First, take control of your credit reports. Examine your own report at each of the “big three” bureaus. You get one free report from each credit bureau once per year. You can request them by going to AnnualCreditReport.com. Make sure there’s nothing inaccurate in those reports, and file for correction if needed. Then initiate a credit freeze at each of those plus two other smaller ones. Instructions can be found at Krebs on Security. To keep an eye on your credit report all year, space out your credit bureau requests by requesting a report from a different credit bureau every four months.

Next, practice good digital hygiene. Just as you lock your front door when you leave home and your car when you park it, make sure your digital world is secured. This means:

  1. Keep your operating system up to date. When OS updates are released, they fix errors in the code that could let the bad guys in. Be sure to update. It takes a few minutes, but could protect you from serious financial harm.
  2. Do the same for the application software you use. Web browsers, plug-ins, email clients, office software, antivirus/antimalware, and every other type of software has flaws. When those flaws are fixed, you are in a race to install that fix before someone uses the flaw against you. The vast majority of hacks leverage vulnerabilities that have a fix already available.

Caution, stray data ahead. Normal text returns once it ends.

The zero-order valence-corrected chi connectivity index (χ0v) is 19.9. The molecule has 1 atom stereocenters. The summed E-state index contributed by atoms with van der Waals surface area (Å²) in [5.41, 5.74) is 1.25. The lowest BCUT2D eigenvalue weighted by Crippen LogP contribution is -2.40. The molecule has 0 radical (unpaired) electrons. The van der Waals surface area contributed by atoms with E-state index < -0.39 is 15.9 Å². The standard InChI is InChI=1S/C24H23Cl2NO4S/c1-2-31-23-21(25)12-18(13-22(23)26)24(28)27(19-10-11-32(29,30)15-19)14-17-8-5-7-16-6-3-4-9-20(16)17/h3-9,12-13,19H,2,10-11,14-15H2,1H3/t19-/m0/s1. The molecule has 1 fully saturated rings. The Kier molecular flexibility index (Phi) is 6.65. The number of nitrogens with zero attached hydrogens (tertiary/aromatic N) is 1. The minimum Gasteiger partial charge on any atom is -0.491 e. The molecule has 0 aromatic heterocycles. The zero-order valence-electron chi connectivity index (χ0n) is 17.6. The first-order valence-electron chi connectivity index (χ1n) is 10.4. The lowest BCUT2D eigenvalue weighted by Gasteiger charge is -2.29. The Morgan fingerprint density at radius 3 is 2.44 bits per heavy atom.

3. Engage your brain. Think before you click. Think before you disclose personal information in a web form or over the phone.
  4. Think before you share on social media sites. Some of those fun-to-share-with-your-friends quizzes and games ask questions that have a disturbing similarity to “security questions” that can be used to recover your account. Do you want the answers to your security questions to be published to the world?
  5. Use a password manager and keep a strong, unique password for every site or service you use. That way a breach on one site won’t open you up to fraud at other sites. See the article posted right here on this website about password managers